Imagine a Legend of Zelda game minus the enemies, and you’ll have a pretty rough idea of what to expect from Yonder: The Cloud Chaser Chronicles. Here, you play a boy or girl who, after waking up in a mysterious world, sets out both to figure out how they got there and help purge a mysterious force that is consuming the land. To do that, you’ll have to find fairy-like creatures on your journey that can help you purge the encroaching darkness. Along the way, you’ll also be able to build your own farm, befriend a variety of animals, collect resources, or go on quests for nearby villagers to earn the tools needed to open up more of the world. You can fish, chop wood, mine stone, and more to gather resources, which—when combined with your farming aspect—gives the game a bit of an open-world Harvest Moon feel as well. I admit, normally I prefer a bit more conflict in games of this ilk, but I’m curious as to where the story could go. As a change of pace, the peaceful open-world quests of Yonder might be just what we need as gamers.

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Developer: Exploding Tuba
Publisher: Exploding Tuba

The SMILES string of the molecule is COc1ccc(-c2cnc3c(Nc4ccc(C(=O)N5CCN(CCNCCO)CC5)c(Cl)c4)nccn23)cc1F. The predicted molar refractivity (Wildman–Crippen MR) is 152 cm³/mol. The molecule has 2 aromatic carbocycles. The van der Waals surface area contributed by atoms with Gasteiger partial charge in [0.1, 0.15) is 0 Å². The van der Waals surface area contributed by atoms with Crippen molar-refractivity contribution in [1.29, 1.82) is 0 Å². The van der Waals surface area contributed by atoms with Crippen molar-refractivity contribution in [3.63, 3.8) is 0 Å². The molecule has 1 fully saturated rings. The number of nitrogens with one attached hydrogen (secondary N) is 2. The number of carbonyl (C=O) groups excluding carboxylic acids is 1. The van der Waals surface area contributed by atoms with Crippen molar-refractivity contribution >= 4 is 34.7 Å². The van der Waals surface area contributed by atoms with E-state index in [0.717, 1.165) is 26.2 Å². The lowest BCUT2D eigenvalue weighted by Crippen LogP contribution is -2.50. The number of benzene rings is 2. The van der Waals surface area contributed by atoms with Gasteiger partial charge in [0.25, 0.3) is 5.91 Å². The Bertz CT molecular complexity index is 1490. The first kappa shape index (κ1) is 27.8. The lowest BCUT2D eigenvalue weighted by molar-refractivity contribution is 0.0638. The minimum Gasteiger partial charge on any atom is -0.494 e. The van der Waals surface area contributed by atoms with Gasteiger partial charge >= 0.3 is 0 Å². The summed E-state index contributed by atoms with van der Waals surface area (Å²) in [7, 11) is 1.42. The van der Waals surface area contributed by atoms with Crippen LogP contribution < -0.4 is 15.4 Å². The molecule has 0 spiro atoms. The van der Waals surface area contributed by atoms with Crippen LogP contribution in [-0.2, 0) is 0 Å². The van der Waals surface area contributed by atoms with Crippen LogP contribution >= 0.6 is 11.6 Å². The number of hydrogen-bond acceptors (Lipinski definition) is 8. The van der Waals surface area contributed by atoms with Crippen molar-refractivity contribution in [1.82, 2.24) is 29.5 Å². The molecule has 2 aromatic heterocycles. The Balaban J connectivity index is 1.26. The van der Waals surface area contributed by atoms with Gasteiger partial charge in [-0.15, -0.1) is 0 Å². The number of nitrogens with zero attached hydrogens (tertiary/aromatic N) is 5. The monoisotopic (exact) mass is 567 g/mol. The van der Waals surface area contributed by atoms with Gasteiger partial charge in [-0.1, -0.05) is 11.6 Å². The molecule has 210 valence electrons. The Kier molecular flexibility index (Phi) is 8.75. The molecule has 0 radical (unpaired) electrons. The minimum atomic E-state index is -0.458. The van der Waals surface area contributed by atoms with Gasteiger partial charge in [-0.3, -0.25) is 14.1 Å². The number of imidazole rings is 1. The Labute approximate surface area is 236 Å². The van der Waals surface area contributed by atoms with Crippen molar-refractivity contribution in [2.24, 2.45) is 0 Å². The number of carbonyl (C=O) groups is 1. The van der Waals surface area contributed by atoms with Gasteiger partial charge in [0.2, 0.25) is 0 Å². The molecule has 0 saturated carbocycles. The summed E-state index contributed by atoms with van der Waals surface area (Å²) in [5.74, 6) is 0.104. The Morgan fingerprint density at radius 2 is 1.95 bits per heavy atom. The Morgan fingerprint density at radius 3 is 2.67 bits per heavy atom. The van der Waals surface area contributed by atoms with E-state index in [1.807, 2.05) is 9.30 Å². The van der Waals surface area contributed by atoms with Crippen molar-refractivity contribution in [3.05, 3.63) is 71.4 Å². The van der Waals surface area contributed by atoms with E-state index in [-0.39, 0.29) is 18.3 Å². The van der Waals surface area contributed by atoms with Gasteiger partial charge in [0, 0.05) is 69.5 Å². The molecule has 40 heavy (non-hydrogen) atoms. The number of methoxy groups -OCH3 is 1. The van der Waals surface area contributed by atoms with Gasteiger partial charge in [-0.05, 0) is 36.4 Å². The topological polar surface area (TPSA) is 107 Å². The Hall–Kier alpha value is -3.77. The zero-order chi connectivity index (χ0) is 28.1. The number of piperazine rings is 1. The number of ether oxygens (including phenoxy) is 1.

Divide

The twin-stick shooter is a pretty common video game staple; rarely has it ever been tied to a complex narrative, however. Enter: Divide. It’s a science-fiction action/adventure game that will demand every second of your attention. Every bit of information needs to be taken with a grain of salt as you work your way through a futuristic dystopia in search of your missing daughter.

What makes Divide even more interesting is its control scheme, which uses none of the PS4 controller’s face buttons. Instead, everything is mapped to triggers and the control sticks. Whether hacking a terminal to open a door, or aiming down the sights of your gun when in confrontations with soldiers or security bots, you’ll have to master this simple control scheme to work your way out of some complex jams as you dive deeper into the story.  Much like the story itself, Divide may look simple at first glance, but when you start to get past the surface, there is so much more to discover.

When I previewed Let It Die—a PS4-exclusive, free-to-play, hack ‘n’ slash rougelike from the twisted minds at Grasshopper Manufacture—for the first time back in April, it was a rough demo that conveyed some interesting ideas and mechanics, but left a lot to be desired. Many of the systems that would really drive home what this unique experience was meant to be were still absent then, and left me hanging onto promises of great things more than any tangible evidence that this experience could be special. After getting to go hands-on recently with a more complete version of the game, though, I can testify that Let It Die might be gaming’s new roguelike craze. To help give you a sense of the insanity this game wants to bring to the PS4, here’s a video of my first hour playing the game, uninterrupted aside for some menu traversal and load screens cut for the sake of time.